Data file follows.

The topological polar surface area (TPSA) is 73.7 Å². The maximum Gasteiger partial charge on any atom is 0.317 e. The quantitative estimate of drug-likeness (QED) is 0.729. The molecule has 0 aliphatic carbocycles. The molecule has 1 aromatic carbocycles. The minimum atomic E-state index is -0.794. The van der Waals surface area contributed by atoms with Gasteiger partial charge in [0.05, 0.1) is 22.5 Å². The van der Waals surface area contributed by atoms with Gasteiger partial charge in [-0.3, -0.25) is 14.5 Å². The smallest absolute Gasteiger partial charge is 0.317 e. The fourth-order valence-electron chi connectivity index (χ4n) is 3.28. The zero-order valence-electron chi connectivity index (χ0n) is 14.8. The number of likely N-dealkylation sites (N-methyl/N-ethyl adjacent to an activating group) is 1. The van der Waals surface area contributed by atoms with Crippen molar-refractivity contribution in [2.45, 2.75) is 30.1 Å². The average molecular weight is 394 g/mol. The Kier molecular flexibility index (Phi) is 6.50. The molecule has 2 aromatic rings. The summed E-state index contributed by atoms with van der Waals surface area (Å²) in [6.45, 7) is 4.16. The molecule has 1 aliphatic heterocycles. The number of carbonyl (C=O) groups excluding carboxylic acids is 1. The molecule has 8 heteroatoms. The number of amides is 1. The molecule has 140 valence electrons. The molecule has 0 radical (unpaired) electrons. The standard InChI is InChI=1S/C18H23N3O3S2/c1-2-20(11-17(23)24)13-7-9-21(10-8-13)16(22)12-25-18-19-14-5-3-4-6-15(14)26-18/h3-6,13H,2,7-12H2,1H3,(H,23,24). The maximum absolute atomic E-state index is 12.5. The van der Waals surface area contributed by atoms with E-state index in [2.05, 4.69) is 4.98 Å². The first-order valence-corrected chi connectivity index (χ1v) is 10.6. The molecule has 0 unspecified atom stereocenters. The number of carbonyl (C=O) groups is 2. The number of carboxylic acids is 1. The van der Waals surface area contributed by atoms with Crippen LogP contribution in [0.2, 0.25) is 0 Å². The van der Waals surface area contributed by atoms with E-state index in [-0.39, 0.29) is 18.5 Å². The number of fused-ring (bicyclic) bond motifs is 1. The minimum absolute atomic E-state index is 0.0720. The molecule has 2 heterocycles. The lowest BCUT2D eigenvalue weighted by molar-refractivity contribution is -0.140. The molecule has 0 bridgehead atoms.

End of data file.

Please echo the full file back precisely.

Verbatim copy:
The topological polar surface area (TPSA) is 73.7 Å². The maximum Gasteiger partial charge on any atom is 0.317 e. The quantitative estimate of drug-likeness (QED) is 0.729. The molecule has 0 aliphatic carbocycles. The molecule has 1 aromatic carbocycles. The minimum atomic E-state index is -0.794. The van der Waals surface area contributed by atoms with Gasteiger partial charge in [0.05, 0.1) is 22.5 Å². The van der Waals surface area contributed by atoms with Gasteiger partial charge in [-0.3, -0.25) is 14.5 Å². The smallest absolute Gasteiger partial charge is 0.317 e. The fourth-order valence-electron chi connectivity index (χ4n) is 3.28. The zero-order valence-electron chi connectivity index (χ0n) is 14.8. The number of likely N-dealkylation sites (N-methyl/N-ethyl adjacent to an activating group) is 1. The van der Waals surface area contributed by atoms with Crippen molar-refractivity contribution in [2.45, 2.75) is 30.1 Å². The average molecular weight is 394 g/mol. The Kier molecular flexibility index (Phi) is 6.50. The molecule has 2 aromatic rings. The summed E-state index contributed by atoms with van der Waals surface area (Å²) in [6.45, 7) is 4.16. The molecule has 1 aliphatic heterocycles. The number of carbonyl (C=O) groups excluding carboxylic acids is 1. The molecule has 8 heteroatoms. The number of amides is 1. The molecule has 140 valence electrons. The molecule has 0 radical (unpaired) electrons. The standard InChI is InChI=1S/C18H23N3O3S2/c1-2-20(11-17(23)24)13-7-9-21(10-8-13)16(22)12-25-18-19-14-5-3-4-6-15(14)26-18/h3-6,13H,2,7-12H2,1H3,(H,23,24). The maximum absolute atomic E-state index is 12.5. The van der Waals surface area contributed by atoms with E-state index in [2.05, 4.69) is 4.98 Å². The first-order valence-corrected chi connectivity index (χ1v) is 10.6. The molecule has 0 unspecified atom stereocenters. The number of carbonyl (C=O) groups is 2. The number of carboxylic acids is 1. The van der Waals surface area contributed by atoms with Crippen LogP contribution in [0.2, 0.25) is 0 Å². The van der Waals surface area contributed by atoms with E-state index in [-0.39, 0.29) is 18.5 Å². The number of fused-ring (bicyclic) bond motifs is 1. The minimum absolute atomic E-state index is 0.0720. The molecule has 2 heterocycles. The lowest BCUT2D eigenvalue weighted by molar-refractivity contribution is -0.140. The molecule has 0 bridgehead atoms.